Entering the heart of Mennonite Country is like stepping into another century. There are indications that the modern day is upon us and yet the pace is decidedly slower. If you are looking for handmade quilts, custom made wood furniture, fresh baked goods or maple syrup, this is your destination.
The Mennonites settled in this area in 1805 and it is easy to believe little has changed since then, except for a new bridge over the Conestoga River. If you look to the west, a few older bridges that have fallen into disrepair are still visible. One road now simply ends at a front yard, but it is clear that it used to meet up with a bridge and cross over to the other side of the river.
This part of the trail is along Temperance Road, which seems appropriately named for the people that live along it. It’s trail status is poorly marked and I was going to say that it was unmarked, but I realized that this sign actually says, Trans Canada Trail on it, it is just so faded, I didn’t realize what it said. Not much direction is needed. You simply follow the road until it dumps onto another road. So as long as you can overcome the desire to turn off of it, you should be fine with or without legible signage.
Temperance Road is a gravel top road that is approximately two vehicles wide with drainage ditches running up both sides. There was little traffic on it the day that I walked it, except for the trucks servicing one small factory.
On the road, you are surrounded by countryside. The hilly rolling nature of the area provides great views and vistas of the farmland, river and patches of trees. Most of the farms are decidedly Mennonite and the architecture is quite distinct. Note the chimneys that are open to the air with a over to keep out the rain. Most of these properties do not have hydro lines going up to the property – house or barn.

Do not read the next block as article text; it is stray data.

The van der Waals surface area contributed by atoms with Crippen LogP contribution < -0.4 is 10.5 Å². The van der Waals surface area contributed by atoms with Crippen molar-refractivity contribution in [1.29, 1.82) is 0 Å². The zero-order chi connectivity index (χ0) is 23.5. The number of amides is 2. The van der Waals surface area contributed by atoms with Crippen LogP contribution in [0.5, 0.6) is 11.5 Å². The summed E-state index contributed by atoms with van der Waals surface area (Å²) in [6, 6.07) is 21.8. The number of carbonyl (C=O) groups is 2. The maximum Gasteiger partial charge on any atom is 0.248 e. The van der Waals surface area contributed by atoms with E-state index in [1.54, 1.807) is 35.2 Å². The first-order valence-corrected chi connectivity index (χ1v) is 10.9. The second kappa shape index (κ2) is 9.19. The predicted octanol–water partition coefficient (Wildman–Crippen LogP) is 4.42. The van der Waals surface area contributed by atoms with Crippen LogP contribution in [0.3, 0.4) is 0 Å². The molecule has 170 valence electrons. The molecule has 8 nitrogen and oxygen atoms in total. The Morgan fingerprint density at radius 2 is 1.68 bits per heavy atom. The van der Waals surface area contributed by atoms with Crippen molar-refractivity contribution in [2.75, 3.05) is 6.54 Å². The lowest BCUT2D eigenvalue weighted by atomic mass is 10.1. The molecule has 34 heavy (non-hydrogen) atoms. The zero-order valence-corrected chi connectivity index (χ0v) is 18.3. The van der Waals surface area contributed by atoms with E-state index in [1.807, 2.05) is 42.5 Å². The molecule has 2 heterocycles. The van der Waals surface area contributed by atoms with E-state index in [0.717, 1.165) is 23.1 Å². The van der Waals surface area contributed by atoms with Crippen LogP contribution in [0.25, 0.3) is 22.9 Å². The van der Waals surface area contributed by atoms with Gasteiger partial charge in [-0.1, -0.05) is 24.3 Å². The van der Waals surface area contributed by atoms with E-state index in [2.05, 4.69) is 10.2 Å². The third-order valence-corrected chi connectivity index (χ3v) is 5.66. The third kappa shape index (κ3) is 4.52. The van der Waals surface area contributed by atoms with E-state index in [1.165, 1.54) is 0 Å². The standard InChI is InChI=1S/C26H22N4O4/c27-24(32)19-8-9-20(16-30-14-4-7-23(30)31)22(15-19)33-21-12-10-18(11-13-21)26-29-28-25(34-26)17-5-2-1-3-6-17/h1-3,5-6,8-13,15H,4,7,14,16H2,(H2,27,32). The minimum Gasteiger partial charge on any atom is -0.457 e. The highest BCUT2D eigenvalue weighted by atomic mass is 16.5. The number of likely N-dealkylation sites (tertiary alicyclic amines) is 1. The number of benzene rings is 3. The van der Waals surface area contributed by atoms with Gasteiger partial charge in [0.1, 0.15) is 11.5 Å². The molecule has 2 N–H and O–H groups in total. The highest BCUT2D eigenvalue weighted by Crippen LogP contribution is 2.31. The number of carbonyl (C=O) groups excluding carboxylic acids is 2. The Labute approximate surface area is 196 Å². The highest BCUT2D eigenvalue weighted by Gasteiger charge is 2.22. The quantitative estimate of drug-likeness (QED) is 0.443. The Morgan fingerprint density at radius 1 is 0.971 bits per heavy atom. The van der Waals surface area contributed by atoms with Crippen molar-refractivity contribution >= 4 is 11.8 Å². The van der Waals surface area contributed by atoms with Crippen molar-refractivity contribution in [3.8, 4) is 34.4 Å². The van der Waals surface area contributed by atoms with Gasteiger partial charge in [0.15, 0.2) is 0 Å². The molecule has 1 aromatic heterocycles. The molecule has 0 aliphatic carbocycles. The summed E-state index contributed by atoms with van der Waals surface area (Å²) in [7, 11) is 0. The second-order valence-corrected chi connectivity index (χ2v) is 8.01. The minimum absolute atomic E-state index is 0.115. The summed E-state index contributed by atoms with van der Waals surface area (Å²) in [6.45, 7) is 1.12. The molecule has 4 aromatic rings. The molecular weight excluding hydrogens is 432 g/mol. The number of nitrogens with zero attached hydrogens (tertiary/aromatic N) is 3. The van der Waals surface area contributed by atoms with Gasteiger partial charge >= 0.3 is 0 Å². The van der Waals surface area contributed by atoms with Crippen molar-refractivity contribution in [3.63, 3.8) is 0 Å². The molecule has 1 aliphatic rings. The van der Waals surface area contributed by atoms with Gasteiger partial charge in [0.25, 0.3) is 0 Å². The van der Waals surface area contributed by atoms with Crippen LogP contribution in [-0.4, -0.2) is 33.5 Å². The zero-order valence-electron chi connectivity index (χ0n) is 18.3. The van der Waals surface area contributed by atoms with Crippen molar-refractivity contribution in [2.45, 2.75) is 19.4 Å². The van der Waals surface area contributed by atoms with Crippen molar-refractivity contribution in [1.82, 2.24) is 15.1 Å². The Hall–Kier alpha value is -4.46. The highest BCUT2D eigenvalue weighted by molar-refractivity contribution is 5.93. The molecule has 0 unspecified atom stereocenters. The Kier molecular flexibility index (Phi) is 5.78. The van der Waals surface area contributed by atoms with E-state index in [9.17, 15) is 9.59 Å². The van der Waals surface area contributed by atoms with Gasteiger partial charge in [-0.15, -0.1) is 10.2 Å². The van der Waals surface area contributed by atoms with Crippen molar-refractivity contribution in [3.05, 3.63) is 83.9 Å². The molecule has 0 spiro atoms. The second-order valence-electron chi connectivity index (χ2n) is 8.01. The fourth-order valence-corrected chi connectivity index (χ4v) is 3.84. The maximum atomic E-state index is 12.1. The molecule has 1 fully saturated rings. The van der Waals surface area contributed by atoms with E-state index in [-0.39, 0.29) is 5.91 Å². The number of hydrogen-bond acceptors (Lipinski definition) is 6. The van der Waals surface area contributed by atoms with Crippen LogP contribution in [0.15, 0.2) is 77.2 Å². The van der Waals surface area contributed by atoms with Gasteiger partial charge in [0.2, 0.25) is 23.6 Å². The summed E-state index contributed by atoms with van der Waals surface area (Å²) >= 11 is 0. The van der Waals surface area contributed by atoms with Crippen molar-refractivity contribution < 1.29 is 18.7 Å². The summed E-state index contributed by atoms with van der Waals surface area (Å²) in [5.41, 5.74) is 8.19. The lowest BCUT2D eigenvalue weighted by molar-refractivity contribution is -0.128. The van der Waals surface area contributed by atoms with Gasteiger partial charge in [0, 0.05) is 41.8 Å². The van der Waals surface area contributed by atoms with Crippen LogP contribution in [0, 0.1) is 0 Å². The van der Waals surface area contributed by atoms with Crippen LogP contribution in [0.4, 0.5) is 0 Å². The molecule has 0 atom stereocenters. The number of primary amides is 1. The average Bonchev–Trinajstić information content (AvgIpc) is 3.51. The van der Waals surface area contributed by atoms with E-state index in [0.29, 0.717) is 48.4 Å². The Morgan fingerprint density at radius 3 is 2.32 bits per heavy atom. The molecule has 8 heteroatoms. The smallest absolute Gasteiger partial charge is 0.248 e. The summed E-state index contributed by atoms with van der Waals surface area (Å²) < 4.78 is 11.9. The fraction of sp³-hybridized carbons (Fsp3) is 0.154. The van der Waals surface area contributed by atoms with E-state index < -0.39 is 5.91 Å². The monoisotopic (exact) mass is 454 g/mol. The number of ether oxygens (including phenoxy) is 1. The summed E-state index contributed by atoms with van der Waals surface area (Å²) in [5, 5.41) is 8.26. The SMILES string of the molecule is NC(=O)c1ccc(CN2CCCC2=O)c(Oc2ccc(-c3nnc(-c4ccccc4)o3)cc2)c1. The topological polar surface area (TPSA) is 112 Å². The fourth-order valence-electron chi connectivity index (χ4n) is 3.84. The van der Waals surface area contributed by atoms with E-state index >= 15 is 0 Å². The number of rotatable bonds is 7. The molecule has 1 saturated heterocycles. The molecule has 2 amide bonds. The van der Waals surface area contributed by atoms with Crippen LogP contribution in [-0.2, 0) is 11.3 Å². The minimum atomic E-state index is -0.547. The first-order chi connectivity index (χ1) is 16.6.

If you want to learn how to save the environment these people still practise many of the old methods of farming including using horses to move farm equipment and buggies for people.
You know you are in Mennonite country when the signs warn of cars ahead. (very old fashioned cars, but cars none-the-less). This particular sign was warning of the intersection with the next arm of the walk. Temperance Road dumps onto Herrogott Road which is a black top two lane road that has a moderate but consistent amount of traffic on it. I do not like to walk down roads but this piece connects to the next part of the trail with is completely off road, so it is worth making due.
The sides of the road are quite wide, enough to accommodate two draft horses pulling a piece of farm equipment. Along this stretch I was passed by a few horses. One older couple actually pulled out onto the road to give me room to walk along the side of the road, away from traffic.
Along this stretch you will pass Wallenstein General Store and it is worth a visit. This store has books, fabric, a huge assortment of black, white and beige button up sweaters, tools, bulk grains, fresh baked goods, local and imported produce, luncheon meats, Keurig coffee, over the counter medications, frozen food and ice-cream. With the possible exception of electronics and iPhones, it seemed to have everything you could want. I bought a tray of pecan butter tarts and a very large beefsteak tomato, yes, it had the flavour I remember.
There are chairs and a bench to sit on out front and at the side of the building. It is a busy intersection, but not in the same way that a busy intersection feels in the city. While I sat I saw an eclectic mix of modern vehicles, buggies with horses, older women on bikes and pedestrians of all shapes and sizes.
Despite the bit of the walk along the road, this is a nice walk with great vistas, a glimpse of another way of living and access to some of the best hand made items you could find.